Written by a founding member of the Subaltern Studies Collective, this book is a classic text that challenges the long held perception that Indians passively accepted British rule. Guha argues that Indians were constantly resisting and subverting British colonial rule during the two hundred years of British occupation (roughly from 1765-1947). My two favorite chapters focus on rumor and what Guha calls the “prose of counterinsurgency.” By asking how rumors become believable, Guha shows that rumors explain how non-elites held a deep distrust of their rulers, and how particular suspicions were invoked in moments of crisis. By thinking about how we write about crimes, whether petty theft or drunkenness, Guha challenges us to imagine how peasants, workers, and untouchables resorted to public disorder to disrupt “normal” society.
In this elegant and slender book, Amin re-examines a well-known event the history of India’s nationalist struggle and retells it from the perspective of local inhabitants who lived through it and how these accounts conflicted with the nationalist version. The killing of four Indian police officers in Chauri Chaura in February 1922 suspended Gandhi’s first major nonviolent campaign and made Chauri Chaura synonymous with violence and a lack of political discipline; Amin raises questions about the “lesson” of Chauri Chaura and how these lessons obscure the polysemous nature of history.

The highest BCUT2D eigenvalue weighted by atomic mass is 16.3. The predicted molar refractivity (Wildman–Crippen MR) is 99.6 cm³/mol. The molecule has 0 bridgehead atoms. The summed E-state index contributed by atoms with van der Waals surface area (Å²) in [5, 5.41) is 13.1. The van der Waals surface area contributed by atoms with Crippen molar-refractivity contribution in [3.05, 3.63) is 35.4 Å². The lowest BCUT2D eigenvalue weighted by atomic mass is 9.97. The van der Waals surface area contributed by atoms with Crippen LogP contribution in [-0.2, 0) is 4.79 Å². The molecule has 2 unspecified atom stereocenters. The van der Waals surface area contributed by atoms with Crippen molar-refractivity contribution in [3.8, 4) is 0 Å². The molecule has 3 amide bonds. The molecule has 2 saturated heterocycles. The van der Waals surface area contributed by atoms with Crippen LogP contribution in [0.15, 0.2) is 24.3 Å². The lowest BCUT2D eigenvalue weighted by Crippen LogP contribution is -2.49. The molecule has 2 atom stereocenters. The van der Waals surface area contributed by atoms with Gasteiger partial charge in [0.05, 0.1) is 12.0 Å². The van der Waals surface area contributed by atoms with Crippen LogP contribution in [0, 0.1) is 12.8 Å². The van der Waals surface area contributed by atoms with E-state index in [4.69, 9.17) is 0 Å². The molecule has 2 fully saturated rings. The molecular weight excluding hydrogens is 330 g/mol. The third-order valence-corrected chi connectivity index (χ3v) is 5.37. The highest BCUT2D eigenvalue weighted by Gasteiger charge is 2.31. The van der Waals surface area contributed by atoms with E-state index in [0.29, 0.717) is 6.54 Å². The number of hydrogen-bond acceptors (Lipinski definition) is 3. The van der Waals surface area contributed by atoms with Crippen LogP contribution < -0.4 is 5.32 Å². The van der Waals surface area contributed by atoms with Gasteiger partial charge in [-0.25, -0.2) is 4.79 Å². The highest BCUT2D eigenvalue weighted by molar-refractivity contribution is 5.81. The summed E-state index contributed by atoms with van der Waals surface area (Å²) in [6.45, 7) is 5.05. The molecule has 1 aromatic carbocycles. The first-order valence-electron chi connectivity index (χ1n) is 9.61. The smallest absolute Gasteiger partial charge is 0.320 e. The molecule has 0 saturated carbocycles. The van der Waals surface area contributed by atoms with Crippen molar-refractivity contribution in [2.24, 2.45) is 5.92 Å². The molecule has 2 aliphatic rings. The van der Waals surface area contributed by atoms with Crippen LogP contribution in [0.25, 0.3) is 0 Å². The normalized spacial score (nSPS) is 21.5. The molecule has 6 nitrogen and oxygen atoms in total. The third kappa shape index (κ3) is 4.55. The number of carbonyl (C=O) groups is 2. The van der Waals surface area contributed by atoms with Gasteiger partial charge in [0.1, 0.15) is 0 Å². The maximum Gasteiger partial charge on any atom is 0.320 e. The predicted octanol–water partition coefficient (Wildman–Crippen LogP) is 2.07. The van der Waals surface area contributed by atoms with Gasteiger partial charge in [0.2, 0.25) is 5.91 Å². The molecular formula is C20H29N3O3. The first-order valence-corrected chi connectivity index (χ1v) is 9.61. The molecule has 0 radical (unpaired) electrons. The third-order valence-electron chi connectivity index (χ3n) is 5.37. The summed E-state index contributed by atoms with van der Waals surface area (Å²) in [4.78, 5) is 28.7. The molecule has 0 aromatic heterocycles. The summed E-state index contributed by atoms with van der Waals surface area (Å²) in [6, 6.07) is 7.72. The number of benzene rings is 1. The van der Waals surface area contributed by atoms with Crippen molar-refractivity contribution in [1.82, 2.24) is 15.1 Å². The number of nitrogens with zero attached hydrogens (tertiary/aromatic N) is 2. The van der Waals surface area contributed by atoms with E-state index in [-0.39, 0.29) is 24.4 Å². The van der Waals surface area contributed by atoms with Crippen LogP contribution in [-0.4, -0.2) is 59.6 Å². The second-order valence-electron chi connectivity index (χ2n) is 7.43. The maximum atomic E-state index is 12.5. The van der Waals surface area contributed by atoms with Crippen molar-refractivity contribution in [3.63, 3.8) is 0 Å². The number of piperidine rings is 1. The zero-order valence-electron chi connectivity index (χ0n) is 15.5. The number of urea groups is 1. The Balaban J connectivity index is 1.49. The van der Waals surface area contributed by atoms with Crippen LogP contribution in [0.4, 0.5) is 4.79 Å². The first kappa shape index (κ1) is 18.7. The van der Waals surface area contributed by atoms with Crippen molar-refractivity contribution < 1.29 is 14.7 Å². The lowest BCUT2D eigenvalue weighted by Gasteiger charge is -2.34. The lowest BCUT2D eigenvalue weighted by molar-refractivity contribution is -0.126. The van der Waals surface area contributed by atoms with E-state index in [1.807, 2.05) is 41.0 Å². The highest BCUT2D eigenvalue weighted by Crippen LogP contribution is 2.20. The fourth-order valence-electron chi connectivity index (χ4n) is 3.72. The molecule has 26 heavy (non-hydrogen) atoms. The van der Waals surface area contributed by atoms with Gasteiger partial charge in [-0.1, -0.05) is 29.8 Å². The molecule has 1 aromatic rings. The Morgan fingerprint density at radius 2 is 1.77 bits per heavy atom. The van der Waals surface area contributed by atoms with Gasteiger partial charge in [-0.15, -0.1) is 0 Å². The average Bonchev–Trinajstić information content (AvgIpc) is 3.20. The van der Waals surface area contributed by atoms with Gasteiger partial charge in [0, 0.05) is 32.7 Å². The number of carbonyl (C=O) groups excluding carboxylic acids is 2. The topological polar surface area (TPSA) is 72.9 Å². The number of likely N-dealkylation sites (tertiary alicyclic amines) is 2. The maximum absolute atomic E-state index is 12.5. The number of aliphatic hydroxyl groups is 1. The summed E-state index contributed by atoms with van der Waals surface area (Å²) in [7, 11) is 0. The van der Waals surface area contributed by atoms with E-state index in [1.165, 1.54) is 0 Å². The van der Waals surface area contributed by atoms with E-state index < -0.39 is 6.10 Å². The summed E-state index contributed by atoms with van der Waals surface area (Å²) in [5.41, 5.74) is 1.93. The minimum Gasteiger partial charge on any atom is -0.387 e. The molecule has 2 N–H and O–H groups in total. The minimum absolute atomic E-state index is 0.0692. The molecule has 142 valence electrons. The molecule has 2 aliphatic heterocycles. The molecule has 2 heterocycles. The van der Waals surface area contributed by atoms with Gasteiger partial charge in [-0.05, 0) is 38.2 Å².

Published well over a decade after the article of the same title, this book transformed how we think about debates over the status of women. Taking sati (the practice of widow-burning) as her focus, Mani argues that debates between Indian elites and colonial officials about this inhumane act allowed men to speak on behalf of women as a way to claim political authority. Rescuing Indian women from Indian men became a colonial alibi that enabled further British intervention.
Simultaneously a collection of oral histories and a historical account of the loss suffered by the author’s mother who left Lahore to move to Delhi in 1947, this book uses personal memoir and oral interviews to show the ways that partition was more than a national event. In Butalia’s account, lives were unsettled, households broken up, and families separated; these processes transformed each of the figures she interviews. As she narrates their experience amid her own, we learn just how profoundly the event we know as partition generated many transformations.